Simon Magus and the Samaritans
There is something interesting about the fact that the first missionary effort undertaken after Stephen’s Speech is the one recorded involving the preaching of Philip in
The pericope is introduced in these words: “But there was a man named Simon who had previously practiced magic in the city and amazed the nation of
Simon is contrasted with Philip. Simon claimed to be “somebody great” and a divine figure. It is this false claim to deity that let us know that the periscope is part of the anti-idol polemic introduced by the “host of heaven” remark in Stephen’s Sermon. Simon Magus is a temporary obstacle to the mission. No one can resist the power of the Word.
When Simon attempted to purchase divine power by offering money to the apostles, he is described as being in the “gall of bitterness and chains of wickedness.” The expression “gall of bitterness” alluding to Deuteronomy 29 contain a warning for those who practice idolatry. This same warning also applies to those who worship the “host of heaven.”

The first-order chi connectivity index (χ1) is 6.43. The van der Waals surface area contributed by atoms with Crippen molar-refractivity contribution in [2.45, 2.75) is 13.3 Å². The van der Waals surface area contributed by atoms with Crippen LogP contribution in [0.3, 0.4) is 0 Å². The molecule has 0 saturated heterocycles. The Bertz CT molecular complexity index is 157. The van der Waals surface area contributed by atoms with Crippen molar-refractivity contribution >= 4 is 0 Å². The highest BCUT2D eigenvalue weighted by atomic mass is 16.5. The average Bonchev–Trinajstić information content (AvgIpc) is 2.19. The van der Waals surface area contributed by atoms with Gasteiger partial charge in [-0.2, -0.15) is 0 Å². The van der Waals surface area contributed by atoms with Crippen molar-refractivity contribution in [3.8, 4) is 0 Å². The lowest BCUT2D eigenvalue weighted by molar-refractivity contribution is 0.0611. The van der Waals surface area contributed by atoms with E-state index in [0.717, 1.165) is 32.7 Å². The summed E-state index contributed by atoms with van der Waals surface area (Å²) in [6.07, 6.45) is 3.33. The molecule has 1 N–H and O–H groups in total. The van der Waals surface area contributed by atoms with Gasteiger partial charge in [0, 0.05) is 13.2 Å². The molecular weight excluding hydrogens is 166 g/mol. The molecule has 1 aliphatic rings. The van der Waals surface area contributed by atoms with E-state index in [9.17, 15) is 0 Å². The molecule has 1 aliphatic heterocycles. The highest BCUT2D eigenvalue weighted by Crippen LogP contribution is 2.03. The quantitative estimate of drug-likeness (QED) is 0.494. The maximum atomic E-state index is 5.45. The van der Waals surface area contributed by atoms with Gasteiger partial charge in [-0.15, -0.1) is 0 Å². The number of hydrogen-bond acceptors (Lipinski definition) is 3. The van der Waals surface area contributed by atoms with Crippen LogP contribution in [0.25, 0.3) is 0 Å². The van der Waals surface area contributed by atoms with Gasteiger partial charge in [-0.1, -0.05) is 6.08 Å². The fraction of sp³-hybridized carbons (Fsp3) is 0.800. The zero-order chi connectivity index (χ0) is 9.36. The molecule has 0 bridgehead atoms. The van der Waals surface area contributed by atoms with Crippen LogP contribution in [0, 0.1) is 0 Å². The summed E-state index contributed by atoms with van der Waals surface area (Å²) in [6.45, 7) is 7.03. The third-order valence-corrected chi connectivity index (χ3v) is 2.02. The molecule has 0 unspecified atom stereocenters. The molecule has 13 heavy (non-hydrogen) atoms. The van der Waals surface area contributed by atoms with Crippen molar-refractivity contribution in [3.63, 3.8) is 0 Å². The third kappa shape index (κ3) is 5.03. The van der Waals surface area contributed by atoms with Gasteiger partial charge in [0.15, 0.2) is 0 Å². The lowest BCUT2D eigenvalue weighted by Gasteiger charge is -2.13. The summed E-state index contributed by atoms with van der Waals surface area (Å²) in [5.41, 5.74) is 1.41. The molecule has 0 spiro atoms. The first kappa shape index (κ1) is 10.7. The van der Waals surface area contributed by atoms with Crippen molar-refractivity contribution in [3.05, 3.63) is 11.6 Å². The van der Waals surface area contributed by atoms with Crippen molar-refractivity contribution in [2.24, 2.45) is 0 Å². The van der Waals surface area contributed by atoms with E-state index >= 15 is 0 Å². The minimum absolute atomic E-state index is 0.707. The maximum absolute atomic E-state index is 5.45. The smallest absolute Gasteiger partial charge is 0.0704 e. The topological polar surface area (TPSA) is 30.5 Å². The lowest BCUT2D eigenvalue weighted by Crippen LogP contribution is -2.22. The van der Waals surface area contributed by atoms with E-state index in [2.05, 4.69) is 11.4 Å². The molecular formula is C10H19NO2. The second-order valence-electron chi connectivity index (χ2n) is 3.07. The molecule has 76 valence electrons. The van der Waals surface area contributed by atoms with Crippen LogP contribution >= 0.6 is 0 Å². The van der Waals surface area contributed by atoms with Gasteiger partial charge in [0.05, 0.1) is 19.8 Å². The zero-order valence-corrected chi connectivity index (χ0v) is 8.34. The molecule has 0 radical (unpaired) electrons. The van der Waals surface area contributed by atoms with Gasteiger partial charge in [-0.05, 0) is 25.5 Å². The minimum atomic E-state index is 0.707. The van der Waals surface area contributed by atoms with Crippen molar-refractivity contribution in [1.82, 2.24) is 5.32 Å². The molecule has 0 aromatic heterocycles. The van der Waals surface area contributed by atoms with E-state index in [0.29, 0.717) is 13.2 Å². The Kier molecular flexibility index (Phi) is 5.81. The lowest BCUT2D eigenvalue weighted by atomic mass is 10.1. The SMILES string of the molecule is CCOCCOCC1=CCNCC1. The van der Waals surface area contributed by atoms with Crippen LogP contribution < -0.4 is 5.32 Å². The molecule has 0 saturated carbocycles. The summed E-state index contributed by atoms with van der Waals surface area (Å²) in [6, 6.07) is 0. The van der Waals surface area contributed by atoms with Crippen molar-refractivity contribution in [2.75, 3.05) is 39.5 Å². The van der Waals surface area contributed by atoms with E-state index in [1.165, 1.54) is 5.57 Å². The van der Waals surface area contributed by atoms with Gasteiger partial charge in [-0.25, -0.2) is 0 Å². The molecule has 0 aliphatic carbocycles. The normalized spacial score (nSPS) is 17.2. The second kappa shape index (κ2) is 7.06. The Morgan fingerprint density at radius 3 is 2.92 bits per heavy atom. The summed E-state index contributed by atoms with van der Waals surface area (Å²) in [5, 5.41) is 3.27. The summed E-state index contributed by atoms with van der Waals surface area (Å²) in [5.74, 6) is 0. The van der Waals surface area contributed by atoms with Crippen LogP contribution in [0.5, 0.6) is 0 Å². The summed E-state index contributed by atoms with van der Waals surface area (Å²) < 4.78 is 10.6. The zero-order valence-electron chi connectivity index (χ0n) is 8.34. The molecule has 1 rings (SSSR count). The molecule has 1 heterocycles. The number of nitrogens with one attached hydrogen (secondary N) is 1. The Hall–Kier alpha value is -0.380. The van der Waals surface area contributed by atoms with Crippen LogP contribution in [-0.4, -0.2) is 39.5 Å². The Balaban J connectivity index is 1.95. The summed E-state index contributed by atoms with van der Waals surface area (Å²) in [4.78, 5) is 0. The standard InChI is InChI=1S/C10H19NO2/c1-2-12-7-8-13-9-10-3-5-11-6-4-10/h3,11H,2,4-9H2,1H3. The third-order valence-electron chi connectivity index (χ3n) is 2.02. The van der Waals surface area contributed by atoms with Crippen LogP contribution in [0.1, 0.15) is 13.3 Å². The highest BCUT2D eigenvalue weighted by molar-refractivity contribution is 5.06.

The Samaritans shared a common heritage with Judaism as descendants of Abraham and adherents of Torah. However, they were regarded as idolatrous by the Jews. The mission of evangelism to the Samaritans was successful.
Simon Magus was a person who astounded the people with his magic. Simon Magus the magician, the pretender to miraculous powers, bewitched the people of
The mission of Philip is a vindication of Stephen and his ministry but it has not been recognized as such. The mission is not about an encounter with the people on the fringes of Judaism. It is about the anti-idol polemic. It is a demonstration that the followers of Jesus are even stricter adherents of Torah than the Judeans. This is the part of the message that Theophilus the High Priest wanted to hear. More importantly, the encounter with the Samaritans is the implementation of the words of Stephen announcing in effect that the Word knows no boundaries.
This is a work in progress.